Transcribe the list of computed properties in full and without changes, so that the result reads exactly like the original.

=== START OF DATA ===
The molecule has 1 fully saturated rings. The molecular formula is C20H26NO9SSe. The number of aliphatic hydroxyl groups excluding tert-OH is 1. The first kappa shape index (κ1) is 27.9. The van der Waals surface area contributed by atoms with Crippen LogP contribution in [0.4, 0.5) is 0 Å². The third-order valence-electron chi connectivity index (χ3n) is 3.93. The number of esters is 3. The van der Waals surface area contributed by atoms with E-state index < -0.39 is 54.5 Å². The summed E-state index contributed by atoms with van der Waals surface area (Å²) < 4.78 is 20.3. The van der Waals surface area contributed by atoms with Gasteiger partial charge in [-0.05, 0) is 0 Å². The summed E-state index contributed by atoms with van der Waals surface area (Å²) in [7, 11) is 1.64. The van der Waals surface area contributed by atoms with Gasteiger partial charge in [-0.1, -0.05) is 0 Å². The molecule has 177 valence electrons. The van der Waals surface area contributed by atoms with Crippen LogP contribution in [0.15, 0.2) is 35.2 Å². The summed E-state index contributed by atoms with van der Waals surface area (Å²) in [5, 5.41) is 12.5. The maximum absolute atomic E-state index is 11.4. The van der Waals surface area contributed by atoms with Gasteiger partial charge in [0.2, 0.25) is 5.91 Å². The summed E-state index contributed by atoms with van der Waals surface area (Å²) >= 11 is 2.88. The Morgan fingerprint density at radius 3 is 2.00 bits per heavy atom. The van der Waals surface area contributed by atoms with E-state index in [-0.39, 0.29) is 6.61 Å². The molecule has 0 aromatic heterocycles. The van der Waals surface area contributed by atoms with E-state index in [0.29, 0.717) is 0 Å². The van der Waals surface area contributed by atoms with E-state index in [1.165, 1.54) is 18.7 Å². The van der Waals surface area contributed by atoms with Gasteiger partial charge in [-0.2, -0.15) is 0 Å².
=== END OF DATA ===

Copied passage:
The molecule has 1 fully saturated rings. The molecular formula is C20H26NO9SSe. The number of aliphatic hydroxyl groups excluding tert-OH is 1. The first kappa shape index (κ1) is 27.9. The van der Waals surface area contributed by atoms with Crippen LogP contribution in [0.4, 0.5) is 0 Å². The third-order valence-electron chi connectivity index (χ3n) is 3.93. The number of esters is 3. The van der Waals surface area contributed by atoms with E-state index < -0.39 is 54.5 Å². The summed E-state index contributed by atoms with van der Waals surface area (Å²) < 4.78 is 20.3. The van der Waals surface area contributed by atoms with Gasteiger partial charge in [-0.05, 0) is 0 Å². The summed E-state index contributed by atoms with van der Waals surface area (Å²) in [7, 11) is 1.64. The van der Waals surface area contributed by atoms with Gasteiger partial charge in [-0.1, -0.05) is 0 Å². The molecule has 177 valence electrons. The van der Waals surface area contributed by atoms with Crippen LogP contribution in [0.15, 0.2) is 35.2 Å². The summed E-state index contributed by atoms with van der Waals surface area (Å²) in [5, 5.41) is 12.5. The maximum absolute atomic E-state index is 11.4. The van der Waals surface area contributed by atoms with Gasteiger partial charge in [0.2, 0.25) is 5.91 Å². The summed E-state index contributed by atoms with van der Waals surface area (Å²) >= 11 is 2.88. The Morgan fingerprint density at radius 3 is 2.00 bits per heavy atom. The van der Waals surface area contributed by atoms with E-state index in [-0.39, 0.29) is 6.61 Å². The molecule has 0 aromatic heterocycles. The van der Waals surface area contributed by atoms with E-state index in [0.29, 0.717) is 0 Å². The van der Waals surface area contributed by atoms with E-state index in [1.165, 1.54) is 18.7 Å². The van der Waals surface area contributed by atoms with Gasteiger partial charge in [-0.2, -0.15) is 0 Å².